In a tragedy that will surely activate the global humanitarian community in a manner comparable to the response following the Haiti earthquake, a duck has taken up residence in our pool. Actually, that’s not entirely accurate: first the duck settled in, then she dropped a bunch of eggs in the surrounding weeds. This is where it got complicated. When the ducklings hatched, Mama Duck proved something of a Park Slope parent. Even approaching the pool provoked a reaction along the lines of “keep your distance or I will slice you, bub. Oh, and won’t you sign this petition demanding the co-op boycott Israeli-sourced hummus?”
Thus my morning routine has been expanded to include “neutralizing copious volumes of duck shit.” September can’t come fast enough; my wife and I have acted aggressively to accelerate the pace of summer. Which is to say: we are consuming tankloads of vodka.
But not the “good” stuff. When Grey Goose made its way to the U.S., an acquaintance who worked with the primary investors told me, “Our goal isn’t to make the best-tasting or smoothest-drinking vodka. It’s to make the most expensive vodka. You Americans” - grouping me with the superficial idiot fringe was totally unintentional, I’m sure - “assign value based on what something costs. You watch - everyone will drink this crap.” I’m paraphrasing, but the official plan was just that blunt and unsentimental. Clearly it worked, judging by the number of HOW DARE YOU PUT A DROPLET OF SMIRNOFF IN MY CINAMMON COSMO-TINI verbal assaults perpetrated on bemused NYC bartenders during the last 15 years.
So while I admired the frankness of Grey Goose’s initial branding, I stuck to my usual routine of drinking only those vodkas in which one could still taste a hint of potato. In the meantime, the market caught up to Grey Goose, with a number of other double-super-premium vodkas (and gins and tequilas) battling for real estate in backlit bar displays. That’s why I view the brand’s recent video campaign, a tie-in with the inaugural Mic 50 list of “fearless young leaders putting our generation on the map” (“our generation” = “not yours, Grandpa Larry”), as a sign of desperation.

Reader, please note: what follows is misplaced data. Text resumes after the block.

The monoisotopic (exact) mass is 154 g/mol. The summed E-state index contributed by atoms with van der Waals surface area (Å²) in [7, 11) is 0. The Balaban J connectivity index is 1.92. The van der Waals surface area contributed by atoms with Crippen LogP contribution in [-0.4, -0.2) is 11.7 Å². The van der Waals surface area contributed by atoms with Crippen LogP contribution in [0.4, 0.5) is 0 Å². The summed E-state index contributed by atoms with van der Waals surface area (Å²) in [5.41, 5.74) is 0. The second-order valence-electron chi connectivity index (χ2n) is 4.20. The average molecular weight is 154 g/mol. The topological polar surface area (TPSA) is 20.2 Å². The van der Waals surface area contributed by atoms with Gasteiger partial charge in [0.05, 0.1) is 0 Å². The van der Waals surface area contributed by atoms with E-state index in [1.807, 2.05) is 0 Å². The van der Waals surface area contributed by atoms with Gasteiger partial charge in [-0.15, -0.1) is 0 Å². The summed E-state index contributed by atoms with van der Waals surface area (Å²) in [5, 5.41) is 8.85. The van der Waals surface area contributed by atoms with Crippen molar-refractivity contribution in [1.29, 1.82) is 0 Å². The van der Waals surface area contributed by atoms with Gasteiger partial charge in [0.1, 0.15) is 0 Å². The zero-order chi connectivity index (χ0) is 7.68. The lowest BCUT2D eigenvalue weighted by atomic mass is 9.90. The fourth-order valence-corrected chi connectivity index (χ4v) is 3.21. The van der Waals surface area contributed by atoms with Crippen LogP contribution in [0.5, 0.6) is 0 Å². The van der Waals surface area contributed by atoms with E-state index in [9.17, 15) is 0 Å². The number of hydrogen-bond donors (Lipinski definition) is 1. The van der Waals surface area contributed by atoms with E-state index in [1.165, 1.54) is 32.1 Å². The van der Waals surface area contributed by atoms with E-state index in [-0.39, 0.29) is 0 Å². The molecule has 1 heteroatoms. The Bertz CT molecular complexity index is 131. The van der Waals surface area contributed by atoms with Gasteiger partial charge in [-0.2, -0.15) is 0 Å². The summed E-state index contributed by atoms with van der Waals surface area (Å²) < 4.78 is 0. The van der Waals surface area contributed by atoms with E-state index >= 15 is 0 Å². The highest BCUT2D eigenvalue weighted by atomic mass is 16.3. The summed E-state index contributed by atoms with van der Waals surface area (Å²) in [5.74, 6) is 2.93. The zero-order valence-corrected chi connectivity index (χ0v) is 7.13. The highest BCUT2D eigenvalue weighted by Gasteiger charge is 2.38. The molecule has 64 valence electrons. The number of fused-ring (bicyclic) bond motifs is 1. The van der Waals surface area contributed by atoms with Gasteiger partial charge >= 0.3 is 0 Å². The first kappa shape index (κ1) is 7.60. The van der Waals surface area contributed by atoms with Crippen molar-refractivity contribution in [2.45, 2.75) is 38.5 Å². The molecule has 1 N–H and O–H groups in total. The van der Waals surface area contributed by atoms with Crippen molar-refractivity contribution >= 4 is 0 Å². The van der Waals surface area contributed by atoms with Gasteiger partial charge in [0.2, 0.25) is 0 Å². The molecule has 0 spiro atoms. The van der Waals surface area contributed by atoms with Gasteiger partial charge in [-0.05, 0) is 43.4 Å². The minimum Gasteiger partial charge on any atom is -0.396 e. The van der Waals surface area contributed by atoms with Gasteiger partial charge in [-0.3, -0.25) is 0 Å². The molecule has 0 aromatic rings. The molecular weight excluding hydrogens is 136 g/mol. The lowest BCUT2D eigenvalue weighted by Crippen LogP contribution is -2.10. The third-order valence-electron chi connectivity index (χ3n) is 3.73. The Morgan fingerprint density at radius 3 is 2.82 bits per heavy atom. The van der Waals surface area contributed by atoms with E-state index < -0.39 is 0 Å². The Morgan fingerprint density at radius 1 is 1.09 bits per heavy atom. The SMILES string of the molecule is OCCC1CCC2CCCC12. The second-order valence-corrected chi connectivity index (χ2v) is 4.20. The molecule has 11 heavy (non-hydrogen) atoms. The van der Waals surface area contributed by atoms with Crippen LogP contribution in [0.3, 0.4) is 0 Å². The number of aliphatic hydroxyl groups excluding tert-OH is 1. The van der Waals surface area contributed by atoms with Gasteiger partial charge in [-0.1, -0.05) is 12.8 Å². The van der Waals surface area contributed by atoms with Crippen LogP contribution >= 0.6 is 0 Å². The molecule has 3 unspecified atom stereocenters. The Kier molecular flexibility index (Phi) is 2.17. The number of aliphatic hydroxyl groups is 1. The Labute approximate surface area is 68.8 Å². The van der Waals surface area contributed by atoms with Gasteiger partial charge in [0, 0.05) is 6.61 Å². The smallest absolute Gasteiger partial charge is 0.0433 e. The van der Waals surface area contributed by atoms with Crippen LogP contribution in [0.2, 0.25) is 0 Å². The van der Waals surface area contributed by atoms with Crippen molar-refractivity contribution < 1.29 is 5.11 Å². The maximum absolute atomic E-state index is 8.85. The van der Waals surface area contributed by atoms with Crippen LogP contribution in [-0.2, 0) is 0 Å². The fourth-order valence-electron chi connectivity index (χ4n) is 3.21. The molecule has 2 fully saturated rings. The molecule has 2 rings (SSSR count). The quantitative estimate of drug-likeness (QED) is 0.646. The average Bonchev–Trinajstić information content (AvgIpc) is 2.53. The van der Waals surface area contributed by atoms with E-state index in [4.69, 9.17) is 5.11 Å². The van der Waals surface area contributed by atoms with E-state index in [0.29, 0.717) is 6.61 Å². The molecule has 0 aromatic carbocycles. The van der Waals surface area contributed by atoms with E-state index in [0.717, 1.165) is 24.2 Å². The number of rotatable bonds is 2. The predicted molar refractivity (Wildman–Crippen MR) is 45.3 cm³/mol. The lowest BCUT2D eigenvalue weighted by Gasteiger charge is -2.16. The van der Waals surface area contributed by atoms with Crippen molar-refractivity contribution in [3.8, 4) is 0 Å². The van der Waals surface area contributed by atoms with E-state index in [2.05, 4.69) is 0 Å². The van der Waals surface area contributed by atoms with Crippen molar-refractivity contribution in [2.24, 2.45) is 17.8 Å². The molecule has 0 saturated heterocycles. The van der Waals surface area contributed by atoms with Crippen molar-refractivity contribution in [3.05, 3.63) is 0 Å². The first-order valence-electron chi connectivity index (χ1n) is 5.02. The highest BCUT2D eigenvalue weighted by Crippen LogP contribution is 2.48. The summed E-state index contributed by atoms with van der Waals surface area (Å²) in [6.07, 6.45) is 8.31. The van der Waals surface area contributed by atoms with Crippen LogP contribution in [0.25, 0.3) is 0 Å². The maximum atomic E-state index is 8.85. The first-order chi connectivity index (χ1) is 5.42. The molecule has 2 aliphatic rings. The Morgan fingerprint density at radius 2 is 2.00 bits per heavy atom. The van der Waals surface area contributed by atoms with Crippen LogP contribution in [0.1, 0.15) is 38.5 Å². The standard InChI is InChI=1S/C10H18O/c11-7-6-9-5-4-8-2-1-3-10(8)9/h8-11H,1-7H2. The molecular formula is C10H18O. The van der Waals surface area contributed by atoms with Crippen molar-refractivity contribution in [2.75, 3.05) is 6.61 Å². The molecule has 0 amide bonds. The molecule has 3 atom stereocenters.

The individuals who comprise the Mic 50 list are exceptional (as is a great majority of the content on Mic.com). The videos? Not so much. In each of the onesposted so far, a snappily dressed urbanite walks the clean, crime-free streets of New York City, the footage slowed for dramatic effect. The first-person voiceovers spew niceties about dream-following, boundary-pushing and post-rejection-persevering. It’s the world’s most boring self-help pamphlet come to life.
Isn’t the Grey Goose brand supposed to be all about brashness, status and, yes, exceptionalism? If so, the attempts here to layer on a sheen of youthful idealism by association feel misguided at best and delusional at worst. I get it: Grey Goose needs to reach younger audiences now that its initial burst of premium-minded drinkers are growing creaky. But youthful members of the startup and do-gooder communities generally aren’t the ones who link their self-esteem to an ability to afford unapologetically premium-priced booze. I’m all for forging unlikely connections, but this one feels like a reach.
The only winners here, as far as I can tell, are members of Mic’s sales team. How they talked Grey Goose into underwriting a program that isn’t tangentially related to its brand proposition… well, that’s some impressive sales con-artistry, and that’s before one takes a gander at the YouTube view counters. In any event, there’s nothing to see here.